Merkel cell tumors are a rare cutaneous tumor in dogs and cats.
Etiology and Pathogenesis of Merkel Cell Tumors in Animals
Merkel cell tumors (cutaneous neuroendocrine carcinomas) arise from Merkel cells, neuroendocrine cells widely dispersed in the body and normally found in skin. Merkel cell polyomavirus has been implicated as a cause of Merkel cell carcinoma in humans.
Epidemiology of Merkel Cell Tumors in Animals
Merkel cell tumors are rare but have been documented in dogs and cats.
Clinical Features of Merkel Cell Tumors in Animals
Clinical manifestations of Merkel cell tumors may include multiple skin masses. Metastasis may be widespread.
Diagnosis of Merkel Cell Tumors in Animals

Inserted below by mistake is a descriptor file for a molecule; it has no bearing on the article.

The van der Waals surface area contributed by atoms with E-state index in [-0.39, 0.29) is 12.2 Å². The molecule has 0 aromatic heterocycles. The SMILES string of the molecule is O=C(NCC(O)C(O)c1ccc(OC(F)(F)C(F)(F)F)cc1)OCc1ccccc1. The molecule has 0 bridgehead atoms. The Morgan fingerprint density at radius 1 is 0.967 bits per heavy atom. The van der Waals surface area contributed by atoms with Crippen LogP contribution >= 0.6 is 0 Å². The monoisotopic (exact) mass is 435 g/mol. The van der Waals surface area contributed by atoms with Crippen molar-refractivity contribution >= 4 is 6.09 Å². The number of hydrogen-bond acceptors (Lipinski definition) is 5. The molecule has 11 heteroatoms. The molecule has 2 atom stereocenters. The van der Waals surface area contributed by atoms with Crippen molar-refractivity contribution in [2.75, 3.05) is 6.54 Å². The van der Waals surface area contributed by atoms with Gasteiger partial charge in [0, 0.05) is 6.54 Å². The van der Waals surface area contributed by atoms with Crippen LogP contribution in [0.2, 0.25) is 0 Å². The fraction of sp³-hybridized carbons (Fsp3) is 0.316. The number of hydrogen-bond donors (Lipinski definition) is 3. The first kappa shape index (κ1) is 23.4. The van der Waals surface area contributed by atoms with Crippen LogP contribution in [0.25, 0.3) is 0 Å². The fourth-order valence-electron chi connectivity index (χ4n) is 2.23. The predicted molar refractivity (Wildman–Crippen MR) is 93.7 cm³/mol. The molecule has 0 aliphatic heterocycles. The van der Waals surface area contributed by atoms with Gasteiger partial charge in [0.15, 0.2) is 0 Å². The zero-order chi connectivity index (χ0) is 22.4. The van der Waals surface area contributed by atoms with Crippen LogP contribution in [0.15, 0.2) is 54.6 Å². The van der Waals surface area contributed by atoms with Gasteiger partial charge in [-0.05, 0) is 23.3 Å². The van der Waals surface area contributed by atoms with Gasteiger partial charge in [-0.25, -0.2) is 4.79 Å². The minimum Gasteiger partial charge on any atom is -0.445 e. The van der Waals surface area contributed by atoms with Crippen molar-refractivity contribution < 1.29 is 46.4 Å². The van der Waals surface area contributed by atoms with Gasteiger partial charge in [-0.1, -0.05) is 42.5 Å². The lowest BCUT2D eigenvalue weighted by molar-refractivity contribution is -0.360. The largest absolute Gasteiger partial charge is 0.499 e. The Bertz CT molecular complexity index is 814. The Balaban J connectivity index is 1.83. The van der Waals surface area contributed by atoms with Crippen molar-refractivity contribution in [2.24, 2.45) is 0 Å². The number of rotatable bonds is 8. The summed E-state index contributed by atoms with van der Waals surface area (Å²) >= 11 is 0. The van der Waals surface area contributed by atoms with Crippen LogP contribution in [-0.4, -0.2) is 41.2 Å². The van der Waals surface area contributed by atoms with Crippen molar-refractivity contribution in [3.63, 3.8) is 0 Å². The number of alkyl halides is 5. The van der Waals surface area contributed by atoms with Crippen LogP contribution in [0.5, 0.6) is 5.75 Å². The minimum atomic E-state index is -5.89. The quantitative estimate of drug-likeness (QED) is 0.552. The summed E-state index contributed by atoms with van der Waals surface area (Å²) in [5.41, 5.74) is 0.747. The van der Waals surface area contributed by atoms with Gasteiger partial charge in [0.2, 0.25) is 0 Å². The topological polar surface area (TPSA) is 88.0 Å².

A presumptive diagnosis of Merkel cell tumors can be made based on signalment, history, clinical signs, and physical examination findings. Important differential diagnoses include lymphoma, plasmacytoma, and histiocytic tumors.
Histopathologically, Merkel cell tumors can be differentiated from canine cutaneous histiocytoma on the basis of the presence of argyrophilic cytoplasmic granules and positive staining for neuron-specific enolase, synaptophysin, and chromogranin A.
Treatment and Prognosis of Merkel Cell Tumors in Animals
Treatment recommendations for Merkel cell tumors consist of wide surgical excision.
Most Merkel cell tumors in dogs are benign. In contrast, Merkel cell carcinoma in cats is associated with a poor prognosis, with frequent occurrence of metastasis to regional lymph nodes and distant organs.
Merkel cell tumors may manifest as multiple skin masses.
Merkel cell carcinoma in cats carries a poor prognosis.